Lac du Flambeau upgrades Ojibwe cultural sites

Peace Pipe Lane. Wild Rice Avenue. Tomahawk Circle. The Lac du Flambeau street signs hint at pride of heritage, and soon a rebuilt cultural space emerges for ceremonial dancing and other centuries-old traditions. It will give the average resident a new retreat and the average traveler a new reason to visit. On an ordinary weeknight,(…)

Mackinac Island: land of fudge, lots of it

Mackinac isn’t the birthplace of fudge, but the 3.8-square-mile Michigan island in Lake Huron may well be the nation’s epicenter for it. The island kinda smells like fudge, thanks to exhaust fans strategically positioned near the ferry dock. About 10,000 pounds of fudge are carted away daily, usually in half-pound slabs. An annual fudge festival(…)

Green Bay gallery treats autos like fine art

To most of us, a car is a necessary form of transportation that keeps us independent. Our vehicles are sometimes flashy but more times simply practical. To William “Red” Lewis of Green Bay, the automobile is beauty in motion, art on wheels. Now the dozens of vehicles he has collected and restored are his legacy(…)

Tune in: Paisley Park, Motown tours; Rolling Stones show at Navy Pier

Every artist needs a studio – someplace to inspire and motivate, concentrate and create – and it can be as simple as a nook, spare room or loft. Occasionally it’s more. Much, much more. For the man who would be Prince, musical masterpieces were conceived and mounted at huge and multifaceted Paisley Park, the superstar(…)

Food trends: more ethnic flavors, less artificial ingredients

The largest buffet that I try to sample every spring is at the National Restaurant Association’s trade show, which shows off what’s new in every aspect of the industry. That means food concepts with “Shark Tank” exposure and lesser-known, chocolate-flavored hummus. Strawberry ricotta ice cream and multi-grain naan bread. Hemp seeds for salad and hemp(…)

Roots Inn, Sister Bay: It’s not your average B&B

Collin and Sara Doherty have traveled the world – on their walls are framed photos from Vail to Vietnam – but they choose, for now, to call Sister Bay their home. Family heritage matters to the thirtysomething couple. So does the bounty of local farmers and work of local artists. That’s why their one-year-old business(…)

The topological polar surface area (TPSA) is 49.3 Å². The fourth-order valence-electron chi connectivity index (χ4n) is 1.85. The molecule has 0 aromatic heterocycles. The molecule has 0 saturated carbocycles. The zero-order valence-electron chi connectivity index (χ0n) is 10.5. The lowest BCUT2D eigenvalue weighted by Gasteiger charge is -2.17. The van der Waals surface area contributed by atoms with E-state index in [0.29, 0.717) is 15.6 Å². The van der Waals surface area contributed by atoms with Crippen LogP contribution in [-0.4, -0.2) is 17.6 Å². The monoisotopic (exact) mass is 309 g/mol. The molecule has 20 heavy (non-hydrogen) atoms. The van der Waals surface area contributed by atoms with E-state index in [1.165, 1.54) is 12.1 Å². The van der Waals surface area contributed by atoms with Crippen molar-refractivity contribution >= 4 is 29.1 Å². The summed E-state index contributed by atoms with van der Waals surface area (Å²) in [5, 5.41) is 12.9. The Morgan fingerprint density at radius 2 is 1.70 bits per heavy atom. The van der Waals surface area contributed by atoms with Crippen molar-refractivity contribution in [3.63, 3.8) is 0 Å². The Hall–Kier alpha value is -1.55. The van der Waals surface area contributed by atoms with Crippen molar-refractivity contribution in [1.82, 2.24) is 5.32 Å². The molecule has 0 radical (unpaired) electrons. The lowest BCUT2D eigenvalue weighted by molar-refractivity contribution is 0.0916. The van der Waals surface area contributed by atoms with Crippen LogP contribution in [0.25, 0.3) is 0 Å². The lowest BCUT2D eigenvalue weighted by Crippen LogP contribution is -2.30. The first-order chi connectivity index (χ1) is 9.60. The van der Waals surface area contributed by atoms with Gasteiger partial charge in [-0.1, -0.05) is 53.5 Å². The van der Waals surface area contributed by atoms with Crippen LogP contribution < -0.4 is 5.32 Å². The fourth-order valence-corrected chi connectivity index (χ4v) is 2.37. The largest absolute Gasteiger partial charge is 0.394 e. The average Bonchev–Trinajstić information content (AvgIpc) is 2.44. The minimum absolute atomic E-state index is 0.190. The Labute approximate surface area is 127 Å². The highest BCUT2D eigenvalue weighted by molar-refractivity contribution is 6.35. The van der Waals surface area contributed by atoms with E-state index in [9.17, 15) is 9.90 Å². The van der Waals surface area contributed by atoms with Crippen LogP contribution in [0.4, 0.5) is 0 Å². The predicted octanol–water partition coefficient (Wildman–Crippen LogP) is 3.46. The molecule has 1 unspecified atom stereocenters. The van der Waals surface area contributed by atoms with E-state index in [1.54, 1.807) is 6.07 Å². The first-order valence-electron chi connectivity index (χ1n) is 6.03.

American Writers Museum opens in Chicago

In the same room are Julia Child, Alex Haley, Prince, Patrick Henry and Hunter Thompson. What do they have in come, besides being dearly departed? The power of words helped each forge a legacy through cookbooks, novels, song lyrics, speeches or gonzo journalism. Their impact is longlasting. Most of us in the world of writing(…)

Door Artisan Cheese: from milk vat to restaurant plate

Fans of fine dining know that an amuse-bouche is a chef’s little gift to diners – a nibble or slurp that usually is an elegant extra at the start of an evening meal. Think fancy canape, shot of gazpacho, tiny culinary work of art. Whatever you are given is not on a menu, so you(…)

New in books: Ice Age hike, girl drinks, Mighty Miss, ode to rain

What constitutes a full day of hiking for many of us is just a warm-up for Melanie Radzicki McManus of Sun Prairie. The longtime traveler writer and first-time author hoofed the entire 1,100-mile Ice Age National Scenic Trail in 36 days and five hours. That’s a record for women hikers. You can read all about(…)

New exhibit at Vets Museum takes personal look at WWI

Casual decisions sometimes lead to profound, life-altering circumstances. No one learned that more than John Pavlik of West Allis, who was 16 years old when he learned to drive an ambulance. Soon he was evacuating the National Guard 32nd Infantry’s wounded on the front lines during World War I. What compelled the teenager to volunteer(…)

Grilled cheese: worthy of complex treatment, sandwich contests

If dressing up a grilled cheese means sneaking in a slice of tomato or bacon, or switching from wheat to sourdough, please take a moment to sit down. The world is changing this most common of sandwiches two slices at a time, especially this month. It doesn’t matter that we just missed National Grilled Cheese(…)

Baby Boomers seek emotionally rich retirement

Call me asleep at the wheel or on a river called denial, but I am only beginning to take notice of how my generation’s retirement will look different than our predecessors’. On each day until 2030, at least 10,000 Baby Boomers (those born from 1946 to 1965) will reach the age of 65. About 75(…)